Adoption revenue has become so important for so many organisations in this country, especially in these high demand markets, where they may go down to Texas and pay a source shelter (read = pound) $25 or $50 to transfer a puppy up say to Colorado, where they'll adopt it for $300 - $400... and that's really good, it helps out the source shelter, they're (the rescue is) able to raise a bunch of money that they can apply to medical and behaviour.
However, if you think about how much money that is - if you do the simple math that we had a half million dogs change location, $400 for an adoption fee - they paid $50 - that works out to over a $100 million dollars.
And anytime you get significant money like this involved, it also attracts bad actors and it's creating a phenomenon called "retail rescue". These are organisations who are fronting as 501C3s, that are essentially going to puppy mills, or are part of the puppy mills, buying dogs off auction floors or moving dogs from puppy mills, bringing them in to a state like Colorado, adopting them for very high fees, with very little concern for the well-being of those animals; it's simply become a money making proposition. And you see this a lot in the north-east, you see it a lot in Colorado, you see it a lot in the pacific north west; in fact there was a piece in the Washington post detailing the problems we have around this issue of retail rescue.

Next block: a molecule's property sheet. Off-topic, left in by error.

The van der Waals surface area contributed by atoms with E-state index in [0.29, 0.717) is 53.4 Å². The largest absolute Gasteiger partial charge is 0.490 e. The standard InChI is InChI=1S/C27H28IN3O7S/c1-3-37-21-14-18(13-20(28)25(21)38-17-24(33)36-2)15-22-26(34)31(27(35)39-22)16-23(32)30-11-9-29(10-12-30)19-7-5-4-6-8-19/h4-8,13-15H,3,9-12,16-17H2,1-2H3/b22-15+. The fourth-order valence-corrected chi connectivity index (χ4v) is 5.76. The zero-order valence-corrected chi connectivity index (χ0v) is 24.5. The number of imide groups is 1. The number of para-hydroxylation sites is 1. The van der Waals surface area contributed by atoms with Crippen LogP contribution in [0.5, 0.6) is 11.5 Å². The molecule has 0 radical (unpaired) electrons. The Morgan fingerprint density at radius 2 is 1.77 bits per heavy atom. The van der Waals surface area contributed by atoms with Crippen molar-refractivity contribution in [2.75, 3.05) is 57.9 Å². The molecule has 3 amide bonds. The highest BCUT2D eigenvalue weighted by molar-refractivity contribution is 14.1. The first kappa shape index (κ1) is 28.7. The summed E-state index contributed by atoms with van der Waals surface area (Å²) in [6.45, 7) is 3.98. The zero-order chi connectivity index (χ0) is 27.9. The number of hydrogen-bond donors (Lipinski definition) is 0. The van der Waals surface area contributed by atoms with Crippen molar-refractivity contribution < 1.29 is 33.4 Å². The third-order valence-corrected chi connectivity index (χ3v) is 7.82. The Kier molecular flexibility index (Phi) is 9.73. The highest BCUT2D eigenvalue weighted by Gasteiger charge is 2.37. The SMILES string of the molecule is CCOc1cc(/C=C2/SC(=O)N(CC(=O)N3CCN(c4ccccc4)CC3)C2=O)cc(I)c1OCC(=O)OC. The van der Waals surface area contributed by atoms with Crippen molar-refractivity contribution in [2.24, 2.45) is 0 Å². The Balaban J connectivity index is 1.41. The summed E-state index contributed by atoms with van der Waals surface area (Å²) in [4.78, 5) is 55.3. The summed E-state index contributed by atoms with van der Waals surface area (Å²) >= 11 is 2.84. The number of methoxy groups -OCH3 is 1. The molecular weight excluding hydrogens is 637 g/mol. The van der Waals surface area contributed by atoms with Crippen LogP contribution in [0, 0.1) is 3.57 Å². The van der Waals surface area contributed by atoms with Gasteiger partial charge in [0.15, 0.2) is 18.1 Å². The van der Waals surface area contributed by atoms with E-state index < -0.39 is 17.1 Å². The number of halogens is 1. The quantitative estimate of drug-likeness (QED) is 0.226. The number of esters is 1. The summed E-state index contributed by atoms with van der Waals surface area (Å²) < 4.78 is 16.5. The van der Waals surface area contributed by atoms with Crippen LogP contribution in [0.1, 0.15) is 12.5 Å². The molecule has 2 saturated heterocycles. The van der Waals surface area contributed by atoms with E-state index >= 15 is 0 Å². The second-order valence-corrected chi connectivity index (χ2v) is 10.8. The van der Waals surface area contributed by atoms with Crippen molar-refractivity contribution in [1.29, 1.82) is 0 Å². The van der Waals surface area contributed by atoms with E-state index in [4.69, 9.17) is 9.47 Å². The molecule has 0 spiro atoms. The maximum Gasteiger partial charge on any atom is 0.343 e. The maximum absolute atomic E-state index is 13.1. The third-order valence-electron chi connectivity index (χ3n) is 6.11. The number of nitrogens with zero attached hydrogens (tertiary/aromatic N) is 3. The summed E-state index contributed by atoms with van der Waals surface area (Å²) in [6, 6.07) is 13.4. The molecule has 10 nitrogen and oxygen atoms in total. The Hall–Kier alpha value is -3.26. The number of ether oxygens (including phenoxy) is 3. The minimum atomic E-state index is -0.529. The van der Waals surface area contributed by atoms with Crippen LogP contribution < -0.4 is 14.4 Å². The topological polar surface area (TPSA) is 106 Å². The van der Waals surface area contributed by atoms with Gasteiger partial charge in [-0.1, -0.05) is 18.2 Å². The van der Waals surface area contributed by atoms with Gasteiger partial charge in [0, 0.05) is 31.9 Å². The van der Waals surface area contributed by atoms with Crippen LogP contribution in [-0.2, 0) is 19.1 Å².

The thing about small rescues is that they're big and they're unregulated.
This map is from Petsmart charities; we have 3,600 partners all over the country, most of them are quite small. It is estimated that there is between 10,000 and 20,000 small rescues. I think the quote I heard was a small rescue is born every 2.5 seconds.
(laughing from crowd)
So they're big and they're unregulated and they're hard to control, and we're starting to see an awful lot of issues starting to come up around that, and one of them really is, is it a rescue, or it is a hoarder.